23. Tendai Maphosa, “Sanctions May be Key to Political Reform in Zimbabwe,” Voice of America, April 5, 2007.

24. Daily Press Briefing, Sean McCormack, Spokesman, U.S. Department of State, March 30, 2007.

25. Stephen Kaufman, “Additional Sanctions Possible, State Department Says,” U.S. Department of State, March 14, 2007.

26. “Supporting Human Rights and Democracy: the U.S. Record 2006,” U.S. Department of State, April 5, 2007.

27. “Supporting Human Rights and Democracy: the U.S. Record 2003-2004,” U.S. Department of State, May 17, 2004.

28. Alexandra Silver, “Soft Power: Democracy-Promotion and U.S. NGOs,” Council on Foreign Relations, May 17, 2006.

29. “USAID/Zimbabwe Annual Report, FY 2005,” U.S. Agency for International Development, July 16, 2005.

"Zimbabwe's Lonely Fight for Justice" by Stephen Gowans, March 30, 2007

Ever since veterans of the guerrilla war against apartheid Rhodesia violently seized white-owned farms in Zimbabwe, the country's president, Robert Mugabe, has been demonized by politicians, human rights organizations and the media in the West.

His crimes, according to right-wing sources, are numerous: human rights abuses, election rigging, repression of political opponents, corruption, and mismanagement of the economy. Leftist detractors say Mugabe talks left and walks right, and that his anti-imperialist rhetoric is pure demagogy.

I'm going to argue that the basis for Mugabe's demonization is the desire of Western powers to change the economic and land redistribution policies Mugabe's government has pursued; that his lapses from liberal democratic rectitude are, in themselves, of little moment to decision makers in Washington and London; and that the ultimate aim of regime change is to replace Mugabe with someone who can be counted on to reliably look after Western interests, and particularly British investments, in Zimbabwe.

I am also going to argue that the Zanu-PF government's abridgment of formal liberties (including freedom of assembly and freedom to travel outside the country) are warranted restraints, justified by the need to protect the political program of the elected government from hostile outside interference. In making this argument I am challenging a widely held, and often unexamined, view that civil and political liberties are senior to all other liberties, including rights related to economic sovereignty and freedom from oppression and exploitation.

Before 1980 Zimbabwe was a white-supremacist British colony named after the British financier Cecil Rhodes, whose company, the British South Africa Company, stole the land from the indigenous Matabele and Mashona people in the 1890s. British soldiers, who laid claim to the land by force of arms on behalf of Rhodes, were each rewarded with nine square miles of territory. The Matabele and Mashona -- those who weren't killed in the British land grab -- were rewarded with dispossession, grinding poverty, misery and subjugation. By the turn of this century, in a country of 13 million, almost 70 percent of the country's arable agricultural land was owned by some 4,500 mostly white farmers, many descendant from the original British settlers.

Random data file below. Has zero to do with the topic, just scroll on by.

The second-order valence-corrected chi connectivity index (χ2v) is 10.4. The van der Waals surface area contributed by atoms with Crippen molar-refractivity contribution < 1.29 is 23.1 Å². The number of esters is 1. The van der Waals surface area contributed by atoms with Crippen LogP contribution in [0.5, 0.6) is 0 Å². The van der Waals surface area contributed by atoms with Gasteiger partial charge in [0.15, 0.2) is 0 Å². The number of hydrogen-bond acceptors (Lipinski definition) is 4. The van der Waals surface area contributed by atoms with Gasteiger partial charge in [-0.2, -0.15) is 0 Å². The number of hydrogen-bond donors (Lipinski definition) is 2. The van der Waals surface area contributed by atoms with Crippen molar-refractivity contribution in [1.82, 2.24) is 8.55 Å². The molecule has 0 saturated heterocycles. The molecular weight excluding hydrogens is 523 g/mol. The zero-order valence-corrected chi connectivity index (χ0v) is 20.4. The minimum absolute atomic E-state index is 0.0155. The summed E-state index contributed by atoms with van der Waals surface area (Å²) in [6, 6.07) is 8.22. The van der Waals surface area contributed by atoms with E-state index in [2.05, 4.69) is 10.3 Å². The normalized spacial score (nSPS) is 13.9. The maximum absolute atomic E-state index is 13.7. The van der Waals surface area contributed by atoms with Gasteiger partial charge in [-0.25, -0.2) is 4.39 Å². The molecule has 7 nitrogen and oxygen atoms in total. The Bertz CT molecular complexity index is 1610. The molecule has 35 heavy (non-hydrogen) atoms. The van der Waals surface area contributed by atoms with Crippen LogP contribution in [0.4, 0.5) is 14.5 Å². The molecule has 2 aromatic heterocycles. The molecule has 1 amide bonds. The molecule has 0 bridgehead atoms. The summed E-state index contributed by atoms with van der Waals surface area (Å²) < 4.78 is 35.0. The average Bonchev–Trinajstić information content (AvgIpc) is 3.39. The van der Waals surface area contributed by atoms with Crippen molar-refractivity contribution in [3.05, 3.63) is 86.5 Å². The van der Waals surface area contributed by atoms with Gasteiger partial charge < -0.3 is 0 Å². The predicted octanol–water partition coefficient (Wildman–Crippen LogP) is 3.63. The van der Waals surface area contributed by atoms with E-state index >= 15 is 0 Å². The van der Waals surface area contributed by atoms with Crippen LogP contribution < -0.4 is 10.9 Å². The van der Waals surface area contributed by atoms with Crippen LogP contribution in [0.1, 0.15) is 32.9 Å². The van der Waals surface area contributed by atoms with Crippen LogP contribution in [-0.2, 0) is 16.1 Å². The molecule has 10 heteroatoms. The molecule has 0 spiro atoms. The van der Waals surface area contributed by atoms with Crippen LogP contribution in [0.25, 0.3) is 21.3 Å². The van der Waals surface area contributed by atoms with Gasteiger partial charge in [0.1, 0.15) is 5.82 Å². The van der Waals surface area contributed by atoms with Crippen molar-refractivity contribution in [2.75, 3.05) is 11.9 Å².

After a long campaign for national liberation, independence talks were held in 1979. Talks almost broke down over the land question, but Washington and London, eager for a settlement, agreed to ante up and provide financial support for a comprehensive land reform program. This, however, was to be short-lived. Britain found a way to wriggle out of its commitment, blocking the march toward the national liberation struggle?s principal goal.

George Shire's grandfather Mhepo Mavakire used to farm land in Zimbabwe, before it was handed to a white man after the Second World War. Shire argues that "The unequal distribution of land in Zimbabwe was one of the major factors that inspired the rural-based liberation war against white rule and has been a source of continual popular agitation ever since." (1)

"The government," says Shire, "struggled to find a consensual way to transfer land," but with inadequate funds and insufficient assistance from London, land reform made little headway. (2) Frustrated, and under pressure from war veterans who had grown tired of waiting for the land reform they'd fought for, Mugabe embarked on a course that would lead him headlong into collision with Western governments. He passed legislation enabling the government to seize nearly 1,500 farms owned by white Zimbabweans, without compensation. As Zimbabwe's Foreign Affairs Minister from 1995 to 2005, Stan Mudenge put it, at that point "all hell broke loose." (3) Having held free and fair elections on time, and having won them, Mugabe now became an international pariah. Overnight, he was transformed into a dictator, a stealer of elections and a thug.

Displeased with Mugabe's fast track land reform program and irritated by other economic policies the Mugabe government was pursuing, the EU concluded that Mugabe would have to go, and that he would have to be forced out by civil society, the union movement or NGO's, uprisings in the street, or a military coup. On 24 January, 1999, a meeting was convened at the Royal Institute of International Affairs to discuss the EU?s conclusion. The theme of the meeting, led by Richard Dowden, now the executive director of the pro-imperialist Royal African Society, was "Zimbabwe - Time for Mugabe to Go?" Mugabe's "confiscating" of white-held land compelled an unequivocal yes to the conference's rhetorical question. Dowden presented four options:

1) a military coup;